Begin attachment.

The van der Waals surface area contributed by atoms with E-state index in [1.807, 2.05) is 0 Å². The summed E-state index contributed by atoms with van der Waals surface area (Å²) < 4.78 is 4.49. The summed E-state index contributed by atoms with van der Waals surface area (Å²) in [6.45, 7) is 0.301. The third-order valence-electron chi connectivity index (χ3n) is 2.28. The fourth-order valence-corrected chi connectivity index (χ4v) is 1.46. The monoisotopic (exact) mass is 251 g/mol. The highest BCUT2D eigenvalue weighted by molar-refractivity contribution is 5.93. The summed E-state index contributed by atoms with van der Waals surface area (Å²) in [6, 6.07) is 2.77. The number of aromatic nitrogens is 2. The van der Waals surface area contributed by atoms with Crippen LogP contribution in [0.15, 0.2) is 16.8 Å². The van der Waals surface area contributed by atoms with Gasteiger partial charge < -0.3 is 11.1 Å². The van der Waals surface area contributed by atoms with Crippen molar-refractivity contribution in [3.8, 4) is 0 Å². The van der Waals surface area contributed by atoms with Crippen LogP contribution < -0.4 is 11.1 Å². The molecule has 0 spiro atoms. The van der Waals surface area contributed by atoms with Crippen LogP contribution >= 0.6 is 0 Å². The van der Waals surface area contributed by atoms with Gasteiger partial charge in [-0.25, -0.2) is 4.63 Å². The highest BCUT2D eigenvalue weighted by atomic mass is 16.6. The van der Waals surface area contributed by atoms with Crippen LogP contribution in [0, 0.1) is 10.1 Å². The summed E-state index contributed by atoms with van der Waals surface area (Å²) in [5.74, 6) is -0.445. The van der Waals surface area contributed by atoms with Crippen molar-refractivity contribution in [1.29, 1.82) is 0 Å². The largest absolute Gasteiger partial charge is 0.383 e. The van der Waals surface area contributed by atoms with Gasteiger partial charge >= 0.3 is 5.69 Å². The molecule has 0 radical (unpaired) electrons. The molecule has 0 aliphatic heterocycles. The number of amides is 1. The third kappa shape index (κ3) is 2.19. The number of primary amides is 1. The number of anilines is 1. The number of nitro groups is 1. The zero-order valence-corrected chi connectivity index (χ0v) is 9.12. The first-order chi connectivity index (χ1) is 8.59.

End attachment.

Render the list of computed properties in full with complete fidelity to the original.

The van der Waals surface area contributed by atoms with E-state index in [1.807, 2.05) is 0 Å². The summed E-state index contributed by atoms with van der Waals surface area (Å²) < 4.78 is 4.49. The summed E-state index contributed by atoms with van der Waals surface area (Å²) in [6.45, 7) is 0.301. The third-order valence-electron chi connectivity index (χ3n) is 2.28. The fourth-order valence-corrected chi connectivity index (χ4v) is 1.46. The monoisotopic (exact) mass is 251 g/mol. The highest BCUT2D eigenvalue weighted by molar-refractivity contribution is 5.93. The summed E-state index contributed by atoms with van der Waals surface area (Å²) in [6, 6.07) is 2.77. The number of aromatic nitrogens is 2. The van der Waals surface area contributed by atoms with Crippen LogP contribution in [0.15, 0.2) is 16.8 Å². The van der Waals surface area contributed by atoms with Gasteiger partial charge < -0.3 is 11.1 Å². The van der Waals surface area contributed by atoms with Crippen molar-refractivity contribution in [3.8, 4) is 0 Å². The van der Waals surface area contributed by atoms with Crippen LogP contribution < -0.4 is 11.1 Å². The molecule has 0 spiro atoms. The van der Waals surface area contributed by atoms with Crippen LogP contribution >= 0.6 is 0 Å². The van der Waals surface area contributed by atoms with Gasteiger partial charge in [-0.25, -0.2) is 4.63 Å². The highest BCUT2D eigenvalue weighted by atomic mass is 16.6. The van der Waals surface area contributed by atoms with Crippen LogP contribution in [0, 0.1) is 10.1 Å². The summed E-state index contributed by atoms with van der Waals surface area (Å²) in [5.74, 6) is -0.445. The van der Waals surface area contributed by atoms with Crippen molar-refractivity contribution in [1.29, 1.82) is 0 Å². The largest absolute Gasteiger partial charge is 0.383 e. The van der Waals surface area contributed by atoms with Gasteiger partial charge >= 0.3 is 5.69 Å². The molecule has 0 radical (unpaired) electrons. The molecule has 0 aliphatic heterocycles. The number of amides is 1. The third kappa shape index (κ3) is 2.19. The number of primary amides is 1. The number of anilines is 1. The number of nitro groups is 1. The zero-order valence-corrected chi connectivity index (χ0v) is 9.12. The first-order chi connectivity index (χ1) is 8.59.